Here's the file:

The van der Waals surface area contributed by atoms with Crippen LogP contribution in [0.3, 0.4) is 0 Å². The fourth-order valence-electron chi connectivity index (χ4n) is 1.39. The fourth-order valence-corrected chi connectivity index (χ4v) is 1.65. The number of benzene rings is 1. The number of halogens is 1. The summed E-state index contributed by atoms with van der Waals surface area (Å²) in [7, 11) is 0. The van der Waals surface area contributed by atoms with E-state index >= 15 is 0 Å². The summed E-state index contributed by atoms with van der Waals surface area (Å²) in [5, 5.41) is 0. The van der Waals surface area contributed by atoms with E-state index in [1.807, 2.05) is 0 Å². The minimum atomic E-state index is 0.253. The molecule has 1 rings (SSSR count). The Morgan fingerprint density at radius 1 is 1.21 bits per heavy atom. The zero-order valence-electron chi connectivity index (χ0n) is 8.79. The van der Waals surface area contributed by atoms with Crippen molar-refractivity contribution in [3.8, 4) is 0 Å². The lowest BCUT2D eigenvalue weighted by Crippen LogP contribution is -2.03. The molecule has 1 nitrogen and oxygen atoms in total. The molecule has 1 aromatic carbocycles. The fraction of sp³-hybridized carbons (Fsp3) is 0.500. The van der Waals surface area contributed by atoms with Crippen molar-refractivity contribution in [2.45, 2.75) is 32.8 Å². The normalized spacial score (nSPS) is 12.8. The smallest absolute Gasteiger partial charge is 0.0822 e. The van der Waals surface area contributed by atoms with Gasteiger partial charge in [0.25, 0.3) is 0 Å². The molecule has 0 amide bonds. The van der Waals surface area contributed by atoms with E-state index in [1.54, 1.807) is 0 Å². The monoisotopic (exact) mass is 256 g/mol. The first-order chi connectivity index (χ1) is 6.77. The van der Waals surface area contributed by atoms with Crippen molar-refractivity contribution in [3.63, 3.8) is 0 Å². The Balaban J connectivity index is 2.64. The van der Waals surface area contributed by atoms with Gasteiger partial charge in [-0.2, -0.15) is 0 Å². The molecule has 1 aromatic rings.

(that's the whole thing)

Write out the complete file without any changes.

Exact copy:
The van der Waals surface area contributed by atoms with Crippen LogP contribution in [0.3, 0.4) is 0 Å². The fourth-order valence-electron chi connectivity index (χ4n) is 1.39. The fourth-order valence-corrected chi connectivity index (χ4v) is 1.65. The number of benzene rings is 1. The number of halogens is 1. The summed E-state index contributed by atoms with van der Waals surface area (Å²) in [7, 11) is 0. The van der Waals surface area contributed by atoms with E-state index >= 15 is 0 Å². The summed E-state index contributed by atoms with van der Waals surface area (Å²) in [5, 5.41) is 0. The van der Waals surface area contributed by atoms with E-state index in [1.807, 2.05) is 0 Å². The minimum atomic E-state index is 0.253. The molecule has 1 rings (SSSR count). The Morgan fingerprint density at radius 1 is 1.21 bits per heavy atom. The zero-order valence-electron chi connectivity index (χ0n) is 8.79. The van der Waals surface area contributed by atoms with Crippen molar-refractivity contribution in [3.8, 4) is 0 Å². The lowest BCUT2D eigenvalue weighted by Crippen LogP contribution is -2.03. The molecule has 1 nitrogen and oxygen atoms in total. The molecule has 1 aromatic carbocycles. The fraction of sp³-hybridized carbons (Fsp3) is 0.500. The van der Waals surface area contributed by atoms with Crippen molar-refractivity contribution in [2.45, 2.75) is 32.8 Å². The normalized spacial score (nSPS) is 12.8. The smallest absolute Gasteiger partial charge is 0.0822 e. The van der Waals surface area contributed by atoms with Gasteiger partial charge in [0.25, 0.3) is 0 Å². The molecule has 0 amide bonds. The van der Waals surface area contributed by atoms with E-state index in [1.54, 1.807) is 0 Å². The monoisotopic (exact) mass is 256 g/mol. The first-order chi connectivity index (χ1) is 6.77. The van der Waals surface area contributed by atoms with Crippen molar-refractivity contribution in [3.63, 3.8) is 0 Å². The Balaban J connectivity index is 2.64. The van der Waals surface area contributed by atoms with Gasteiger partial charge in [-0.2, -0.15) is 0 Å². The molecule has 1 aromatic rings.